SCOTT SIMON, HOST:
Law enforcement agencies across the country are trying to track down those who attacked the Capitol. NPR justice correspondent Ryan Lucas, of course, has been following this. Ryan, thanks for being with us.
RYAN LUCAS, BYLINE: Thanks for having me.
SIMON: What is the latest on what must be an extensive investigation?
LUCAS: It is a big investigation, yes. The U.S. attorney's office here in D.C. is working with the FBI, the Capitol Police, ATF, the U.S. Marshals Service and the D.C. Metro Police on it. Officials say there are hundreds of prosecutors and agents working from three command centers. They're working 24 hours a day, officials say, on what they describe as a very active, very fluid and very much evolving investigation.
Now, federal officials say no resources are going to be spared in finding and holding rioters accountable. And people have been charged - more than 50, in fact, at this point. The majority of those are in Superior Court here in D.C. for more minor offenses, but more than a dozen individuals so far are facing federal charges.
SIMON: Do we know who they are?
LUCAS: We do from the charging documents, yes. One of them is Richard Barnett. You may have seen pictures of a man leaning back in a chair in House Speaker Nancy Pelosi's office with his feet up on the desk. Well, that was Barnett. He was arrested in Little Rock, Ark., on Friday morning. He faces unlawful entry, disorderly conduct and theft of public property charges.
Another one is Lonnie Coffman of Alabama. Authorities say that they found 11 Molotov cocktails in his pickup truck that was parked on Capitol Hill, as well as guns. He's in custody. He faces firearms charges.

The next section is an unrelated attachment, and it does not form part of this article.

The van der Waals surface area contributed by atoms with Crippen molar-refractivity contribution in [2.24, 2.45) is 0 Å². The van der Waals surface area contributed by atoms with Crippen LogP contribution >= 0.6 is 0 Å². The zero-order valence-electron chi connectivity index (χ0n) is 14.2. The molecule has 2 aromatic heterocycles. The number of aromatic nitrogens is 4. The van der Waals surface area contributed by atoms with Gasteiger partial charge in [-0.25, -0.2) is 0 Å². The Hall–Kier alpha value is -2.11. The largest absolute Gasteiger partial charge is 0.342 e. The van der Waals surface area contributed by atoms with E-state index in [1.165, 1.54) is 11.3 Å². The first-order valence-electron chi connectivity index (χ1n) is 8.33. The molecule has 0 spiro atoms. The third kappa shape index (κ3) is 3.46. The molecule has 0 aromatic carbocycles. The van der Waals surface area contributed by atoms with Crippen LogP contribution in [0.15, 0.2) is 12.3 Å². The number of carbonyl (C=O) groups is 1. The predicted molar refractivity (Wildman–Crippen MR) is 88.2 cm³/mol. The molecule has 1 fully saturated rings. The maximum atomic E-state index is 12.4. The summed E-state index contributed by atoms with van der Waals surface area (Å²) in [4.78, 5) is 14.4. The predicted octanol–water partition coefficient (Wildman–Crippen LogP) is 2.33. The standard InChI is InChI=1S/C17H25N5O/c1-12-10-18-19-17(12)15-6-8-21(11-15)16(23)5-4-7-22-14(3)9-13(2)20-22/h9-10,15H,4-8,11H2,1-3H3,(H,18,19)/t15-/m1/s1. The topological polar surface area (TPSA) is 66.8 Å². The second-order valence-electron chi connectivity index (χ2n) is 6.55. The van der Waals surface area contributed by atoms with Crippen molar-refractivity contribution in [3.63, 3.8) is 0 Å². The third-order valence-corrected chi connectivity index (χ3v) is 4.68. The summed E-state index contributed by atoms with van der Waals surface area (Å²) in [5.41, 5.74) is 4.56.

And then another one that stood out is Derrick Evans. And he's notable because he's a newly elected West Virginia state lawmaker. And prosecutors say that he is facing a charge of entering a restricted area.
SIMON: And I guess it's worth noting, Ryan, that from these three cases alone, we see that people, in fact, came in from all over the country.
LUCAS: They really did. There were a couple of more, just in the cases charged so far, from Florida and Illinois. So they really did come in from all over the country. Some people who took part, of course, have already gone back home. But the assistant director in charge of the FBI's Washington Field Office, Steven D'Antuono, said that doesn't mean that they're going to get off scot-free. He said, even if you have left the D.C. region, you can still expect a knock on the door if the FBI finds out that you took part in the violence at the Capitol.
SIMON: Of course, one aspect of this investigation involves the death of Brian Sicknick, the Capitol Police officer. What are the details on that?
LUCAS: Well, Sicknick was injured while protecting the Capitol during the rampage. He was taken to a local hospital, where he died on Thursday night. Prosecutors and the FBI have refused to provide any details or clarity on Sicknick's injuries or the circumstances that led to his death. All they are saying publicly at this point is that the FBI is investigating, along with the D.C. Metro Police.
SIMON: Where does the investigation into Wednesday's insurrection go from here?
LUCAS: Well, the FBI and its partners are combing through social media photos and videos, of which there truly is an astounding amount, to identify the rioters. The FBI has set up a tip line and a portal on its website for the public to submit tips. The FBI says it has received a ton of tips from the public, and they say they're going through every single one of them.
Now, one question that looms over all of this is whether there was an organized effort by right-wing or self-styled militia groups in the rampage at the Capitol. There has been public reporting suggesting as much. Officials say they are aware of those reports. They say they're looking at every angle here, but they had nothing to confirm on that front at this point. But that, of course, is something that we will be keeping an eye on in the days and weeks to come as this investigation proceeds.
SIMON: NPR justice correspondent Ryan Lucas, thanks so much.
LUCAS: Thank you. Transcript provided by NPR, Copyright NPR.